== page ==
Russia Reform Monitor No. 2514

Related Categories: Democracy and Governance; Economic Sanctions; Europe Military; Human Rights and Humanitarian Issues; International Economics and Trade; Public Diplomacy and Information Operations; Warfare; NATO; Russia; Ukraine

[EDITORS' NOTE: Russia's war of aggression against Ukraine continues, and has grown in both intensity and geopolitical importance – both to Russia itself and to the international community at large. As a result, the Russia Reform Monitor will be focusing its coverage principally on military, strategic and political developments relating to the conflict for its duration.]

A major blow to Russian war plans came in the opening days of the current conflict, when the Central Asian nation of Kazakhstan – which Russia had recently helped avert a presumptive coup against sitting president Kassym-Jomart Tokayev – refused to provide reinforcements for the Russian war effort. However, Moscow may soon secure assistance from another source: the regime of Alexander Lukashenko in Belarus. The government in Minsk announced on March 1st that it was sending additional troops to reinforce the country's common border with Ukraine. The Belarussian detachment, a total of five tactical battle groups, has fanned worries in the West about Minsk actively joining the fighting.

For their part, Ukrainian officials say it already has. On March 1st, Ukraine's parliament, the Rada, said that Belarussian troops had been spotted in the Cherniv region, on the Ukrainian side of the common border between the two countries. Pentagon officials, however, have said that they do not – as yet – see evidence of an active Belarussian military advance into Ukraine.

If Minsk does enter the fray, it could greatly complicate – and escalate – the fighting, and potentially not only on the territory of Ukraine. Western fears of a larger conflict were further stoked on March 1st, when Belarussian president Alexander Lukashenko was filmed addressing his country's national security council in front of a map purportedly showing military and infrastructure targets in Ukraine as well as in Transdniester, a breakaway region in neighboring Moldova. (NBC News, February 25, 2022; The Daily Beast, March 1, 2022; The Hill, March 1, 2022; Agence France Presse, March 2, 2022)

Since the start of the fighting on February 24th, a growing list of international corporations have signaled their intention to sever ties with Russia. Energy firms have been prominent in this regard. British energy juggernaut BP, for instance, has announced that it will sell its existing shares in Russian state energy firm ROSNEFT. Shell subsequently announced that it will cut ties with GAZPROM, Russia's state natural gas conglomerate, and will sell its stake in the Sakhalin II liquified natural gas project and other ventures in Russia's Far East. French multinational TotalEnergies, meanwhile, has signaled that it would "no longer provide capital for new projects in Russia."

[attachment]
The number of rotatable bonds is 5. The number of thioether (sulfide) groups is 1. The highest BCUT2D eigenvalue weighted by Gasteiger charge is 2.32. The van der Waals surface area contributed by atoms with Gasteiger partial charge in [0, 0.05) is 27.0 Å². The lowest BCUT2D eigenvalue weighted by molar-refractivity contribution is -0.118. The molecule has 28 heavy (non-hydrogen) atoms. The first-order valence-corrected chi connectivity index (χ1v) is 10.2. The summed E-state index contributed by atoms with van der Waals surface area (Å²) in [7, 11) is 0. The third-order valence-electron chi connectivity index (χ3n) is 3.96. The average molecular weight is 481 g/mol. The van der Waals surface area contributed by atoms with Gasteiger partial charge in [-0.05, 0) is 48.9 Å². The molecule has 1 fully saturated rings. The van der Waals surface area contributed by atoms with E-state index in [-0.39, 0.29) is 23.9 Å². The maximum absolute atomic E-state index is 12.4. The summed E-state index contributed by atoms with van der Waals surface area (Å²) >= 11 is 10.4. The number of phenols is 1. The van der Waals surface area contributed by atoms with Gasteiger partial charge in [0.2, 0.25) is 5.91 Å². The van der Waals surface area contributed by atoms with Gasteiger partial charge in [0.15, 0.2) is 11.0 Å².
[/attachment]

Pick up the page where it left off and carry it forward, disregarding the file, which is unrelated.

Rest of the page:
But energy firms are not the only companies now eyeing an exit from the Russian market. Aerospace giants Airbus and Boeing have likewise announced that they have cut their ties to Russia as a result of the war. And in a move that represents a major symbolic blow to the status and connectivity of ordinary Russians, tech colossus Apple has announced that it is suspending sales of its products within the Russian Federation. Cumulatively, these and similar moves by a growing list of other companies and retailers have exacerbated the crisis now gripping Russia's economy as a result of intensifying Western sanctions. (NPR, March 1, 2022; CNN, March 1, 2022; BBC, March 2, 2022)

As noted in prior issues of the Russia Reform Monitor, Putin's war plans against Ukraine have been far from popular with the general Russian populace. They have become even less so in recent days, as a result of the lackluster performance of the Russian military and the unified — and intensifying — opposition from Western nations to Russia's actions. Over the past several days, widespread protests against the war have broken out on the streets of Moscow, St. Petersburg, and other major cities – leading to a crackdown by Russian security forces which, as of March 2nd, totaled "more than 6,500 arrests."

More repression is likely. In the wake of the Council of Europe's February 25th decision to suspend Russia's membership in the political bloc, former Prime Minister (and current Deputy Chairman of the Russian Security Council) Dmitry Medvedev pledged to rescind the country's current moratorium on the death penalty. The Council's decision represents a "good opportunity to restore a number of important institutions to prevent especially serious crimes, such as the death penalty for the most dangerous criminals," Medvedev said in a statement that was clearly intended as a signal to political opponents that their dissent could potentially carry the highest cost.

Russia is also moving against domestic media sources in an attempt to squelch coverage of the war effort that doesn't toe the official Kremlin line. For instance, the official Russian state censor, ROSKOMNADZOR, has launched an investigation into the "dissemination of unreliable publicly significant information" regarding the conflict in Ukraine, while broadcasts from liberal news channels like Ekho Moskvy have been blacked out within the country. (Radio Free Europe/Radio Liberty, February 25, 2022; Newsweek, February 26, 2022; The Barents Observer, February 26, 2022; Associated Press, March 1, 2022; The Independent, March 2, 2022)